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3 Ways We Use Bartering to Fill Valuable Roles for Our Real Estate Business

Elizabeth Faircloth
6 min read
3 Ways We Use Bartering to Fill Valuable Roles for Our Real Estate Business

Whether you are a newbie or a seasoned investor, you are ALWAYS looking for ways to grow your business. Some of us want to maximize our current investments, while others are looking to 10x their portfolio in the next year. Regardless of your goals and aspirations, we all need ideas and strategies to grow. Over the 10 years we have been in this business, we have tried various ways to grow our business. Some have worked — and some, of course, have not. The strategy of bartering has worked really well for us over the years. Many people don’t consider this as a strategy to use. However, I would highly recommend that you consider bartering to grow your business!

Let’s first define “bartering” so we are all on the same page.

According to Merriam-Webster, bartering is defined as: “A system in which goods or services are exchanged for other goods or services instead of for money.”

Bartering, in a nutshell, is trading goods or services with another person with no money involved. Bartering by no means is new; this type of exchange has been used for centuries. And with today’s global marketplace, bartering is an activity that can be done across cultures and across the world!


3 Examples of Bartering in Real Estate Investing

As I shared earlier, we have been relying on this type of strategy for many years. We have bartered with various people for various reasons over the years. In order to have a successful bartering experience, the parties involved have to be able to trade something that they have for what they want. Both parties have to give something of value and in return get something of value. This is a true “win-win” scenario. Bartering does not work if there is not an equal exchange from both parties.

Related: Why a Win-Win Mentality Is More Important Than Hard Work in Real Estate Investing

Let me share a few examples to help explain.

1. Front Desk Support for Our Commercial Building

We have an office building in downtown Trenton, NJ that was once occupied by one single tenant. Many years ago when the building was purchased, we decided to break the building up into small offices to rent out to small business owners. Over the years, we have added more office space in the building and currently have 19 tenants.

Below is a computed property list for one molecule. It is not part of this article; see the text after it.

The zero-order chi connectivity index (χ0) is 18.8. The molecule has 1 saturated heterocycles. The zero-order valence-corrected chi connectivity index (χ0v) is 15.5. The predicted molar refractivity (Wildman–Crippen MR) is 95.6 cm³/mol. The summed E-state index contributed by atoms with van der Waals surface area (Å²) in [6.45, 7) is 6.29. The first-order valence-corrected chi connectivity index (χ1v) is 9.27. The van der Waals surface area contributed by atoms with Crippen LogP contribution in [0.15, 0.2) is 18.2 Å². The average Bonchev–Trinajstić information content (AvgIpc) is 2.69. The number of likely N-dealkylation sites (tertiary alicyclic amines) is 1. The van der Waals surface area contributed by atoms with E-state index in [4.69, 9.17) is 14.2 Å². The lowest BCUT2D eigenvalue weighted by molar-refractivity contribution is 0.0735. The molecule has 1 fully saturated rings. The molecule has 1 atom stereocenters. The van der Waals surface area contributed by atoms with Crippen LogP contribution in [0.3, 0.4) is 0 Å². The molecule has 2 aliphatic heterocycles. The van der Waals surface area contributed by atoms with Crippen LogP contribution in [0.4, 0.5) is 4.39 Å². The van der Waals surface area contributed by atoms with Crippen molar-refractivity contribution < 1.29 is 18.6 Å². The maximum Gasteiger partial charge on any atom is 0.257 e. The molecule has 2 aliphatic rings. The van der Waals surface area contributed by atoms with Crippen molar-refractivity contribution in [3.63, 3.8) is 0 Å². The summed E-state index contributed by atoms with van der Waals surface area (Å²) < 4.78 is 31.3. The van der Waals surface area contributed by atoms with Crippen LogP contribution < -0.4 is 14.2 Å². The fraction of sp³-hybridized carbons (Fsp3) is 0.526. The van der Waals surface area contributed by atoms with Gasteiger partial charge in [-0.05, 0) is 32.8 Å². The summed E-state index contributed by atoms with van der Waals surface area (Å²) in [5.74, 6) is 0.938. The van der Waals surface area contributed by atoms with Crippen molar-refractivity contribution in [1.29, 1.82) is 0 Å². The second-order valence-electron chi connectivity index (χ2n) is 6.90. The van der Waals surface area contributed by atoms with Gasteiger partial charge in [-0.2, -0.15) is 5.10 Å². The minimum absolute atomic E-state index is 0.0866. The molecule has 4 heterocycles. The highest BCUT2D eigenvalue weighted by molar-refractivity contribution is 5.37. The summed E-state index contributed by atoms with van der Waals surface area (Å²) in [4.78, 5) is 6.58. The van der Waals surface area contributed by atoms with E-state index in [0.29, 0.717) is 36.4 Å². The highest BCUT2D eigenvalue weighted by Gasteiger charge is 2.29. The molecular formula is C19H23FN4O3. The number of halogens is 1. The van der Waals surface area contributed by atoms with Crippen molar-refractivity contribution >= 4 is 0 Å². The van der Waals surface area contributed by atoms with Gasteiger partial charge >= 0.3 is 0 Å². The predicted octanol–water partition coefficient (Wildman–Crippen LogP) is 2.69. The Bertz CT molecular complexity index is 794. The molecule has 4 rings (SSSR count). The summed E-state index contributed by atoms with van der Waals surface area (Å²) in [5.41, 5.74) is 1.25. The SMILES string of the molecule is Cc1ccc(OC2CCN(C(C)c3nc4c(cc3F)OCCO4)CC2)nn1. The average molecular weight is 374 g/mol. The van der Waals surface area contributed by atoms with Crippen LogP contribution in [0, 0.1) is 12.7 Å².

There is one main entrance. And as soon as you walk into the building, there is a receptionist desk. Many of our tenants have asked us to staff the front desk with a DeRosa employee. Most of the time, we are happy to accommodate our tenants’ requests; however, the rent that we charge our tenants does not include any type of front desk office support. We have gone back and forth on hiring someone to staff the front desk, but we just can’t justify the expense. Therefore, we have shared with our tenants that if they have an employee or someone they know who would be interested in bartering with us, then we’d be open to the opportunity.

For the last several years, we have had various folks who have been our front door receptionist. The value that they offer us is that we have someone to open the front door and greet tenants’ visitors, someone to handle the mail, and someone to direct visitors to tenants’ offices. The value we offer to a front door receptionist has interestingly varied depending on the person.

The most recent front door receptionist is a person who has been out of the work force for a long time and was looking to get professional exposure in an office setting. She was also looking to have access to a desk to work on her own projects. The front desk is equipped with a computer and wifi. The result has been a win-win situation — we get coverage for our front door, and this person gets the exposure she was looking for and the space and tools (computer) to work on her own projects for free.

4- after
Our commercial space.

2. Landscaping & Snow Removal for Our Apartment Complex

Several years ago, we purchased a 10-unit in central NJ. Like many multifamily properties, the landlord (or property management company) is held responsible for many tasks around the building, two of which include landscaping and snow removal. During the due diligence phase, we learned that the previous owners had worked out an arrangement with a local landscaper in the area.

The owner allowed the local landscaper to park his vehicles in the back parking lot (which tenants never used). In exchange, the local landscaper would cut grass during the spring and summer months and also remove snow at the building. When we took ownership of the building, my husband Matt met with the local landscaper to determine if it would make sense to continue this arrangement.